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The dire plight of many renters in the U.S. revealed

In the U.S., there are an estimated 50 million people living in a renter household most likely experiencing immediate job or income losses due to the pandemic economy. For a period of time there were state bans on evictions, but this only provided a temporary reprieve. Part of the problem is due to the high proportion of their income that renters spend on accommodation, which stands are above 30 percent of earnings (a figure in excess of a common accepted affordability ‘rule’).

The matter is sufficiently pressing for Human Rights Watch to make a call for more support for renters in November 2020, given the number of evictions and the issues of affordability. More than $21.5 billion in past-due rent is looming over many U.S. citizens, who are struggling to make ends meet.

To assess the scale and extent of the situation, The Ascent, a Motley Fool company, took U.S. government data to analyze all 50 states, as well as Washington D.C. and Puerto Rico. The assessment was based on two factors. The first was rent affordability; the second was unemployment.

This analysis identified 11 states and one territory where unemployment rates were very high and where renters pay a large percentage of their income for housing.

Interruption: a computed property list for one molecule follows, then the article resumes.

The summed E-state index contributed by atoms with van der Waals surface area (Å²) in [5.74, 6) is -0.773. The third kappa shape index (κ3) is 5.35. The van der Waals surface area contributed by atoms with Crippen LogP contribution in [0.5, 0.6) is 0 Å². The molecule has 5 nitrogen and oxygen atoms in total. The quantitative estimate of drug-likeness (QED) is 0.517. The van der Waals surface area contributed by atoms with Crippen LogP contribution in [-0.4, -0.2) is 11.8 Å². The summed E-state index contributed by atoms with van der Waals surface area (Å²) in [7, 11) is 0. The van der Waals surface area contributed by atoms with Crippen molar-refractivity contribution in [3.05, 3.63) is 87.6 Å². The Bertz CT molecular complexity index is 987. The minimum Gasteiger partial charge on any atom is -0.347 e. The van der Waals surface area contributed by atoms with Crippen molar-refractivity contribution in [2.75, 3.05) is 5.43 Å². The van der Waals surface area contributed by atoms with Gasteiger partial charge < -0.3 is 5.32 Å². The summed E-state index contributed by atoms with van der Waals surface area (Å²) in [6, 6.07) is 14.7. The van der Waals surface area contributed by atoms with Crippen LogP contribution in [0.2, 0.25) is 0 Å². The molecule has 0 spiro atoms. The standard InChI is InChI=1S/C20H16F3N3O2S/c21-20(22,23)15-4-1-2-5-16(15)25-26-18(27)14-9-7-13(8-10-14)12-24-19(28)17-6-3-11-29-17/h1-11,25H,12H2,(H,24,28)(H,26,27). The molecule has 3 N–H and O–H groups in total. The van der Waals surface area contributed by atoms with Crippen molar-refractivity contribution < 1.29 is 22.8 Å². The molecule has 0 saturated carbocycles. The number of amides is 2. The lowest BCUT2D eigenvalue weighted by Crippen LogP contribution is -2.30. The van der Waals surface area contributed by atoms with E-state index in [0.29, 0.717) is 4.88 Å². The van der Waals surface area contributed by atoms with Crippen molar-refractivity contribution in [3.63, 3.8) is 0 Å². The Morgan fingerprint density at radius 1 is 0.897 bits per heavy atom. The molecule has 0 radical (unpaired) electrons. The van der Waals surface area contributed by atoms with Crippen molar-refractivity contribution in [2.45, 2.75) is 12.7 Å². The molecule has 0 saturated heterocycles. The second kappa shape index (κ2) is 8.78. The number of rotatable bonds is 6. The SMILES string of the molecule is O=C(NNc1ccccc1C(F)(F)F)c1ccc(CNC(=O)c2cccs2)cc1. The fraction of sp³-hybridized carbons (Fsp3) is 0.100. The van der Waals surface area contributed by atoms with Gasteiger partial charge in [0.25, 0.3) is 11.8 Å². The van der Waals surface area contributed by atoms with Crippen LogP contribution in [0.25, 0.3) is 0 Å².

The top twelve locations where renters are the most at risk of housing instability were found to be:

1. Puerto Rico
3. New York (tie)
3. Connecticut (tie)
5. Rhode Island (tie)
5. Mississippi (tie)
6. Louisiana
7. California
8. Nevada
9. Hawaii
10. Michigan
12. New Jersey (tie)
12. Massachusetts (tie)

The data was assessed on the basis of calculating the percentage of the median renter’s income that rent consumes. The reason why Puerto Rico comes top is that although the typical monthly rent is nor ‘high’ in terms of the average, at $484 per month, paying this out accounts for 50 percent of the typical renter’s monthly income, which is $979. The data also took into account the unemployment rate.

One reason for the more precarious position faced by renters is because some homeowners qualify for a home equity loan or an alternative cash-out refinance (after a period of unemployment). This social security measure is not open to renters.

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Written By

Dr. Tim Sandle is Digital Journal's Editor-at-Large for science news. Tim specializes in science, technology, environmental, business, and health journalism. He is additionally a practising microbiologist; and an author. He is also interested in history, politics and current affairs.

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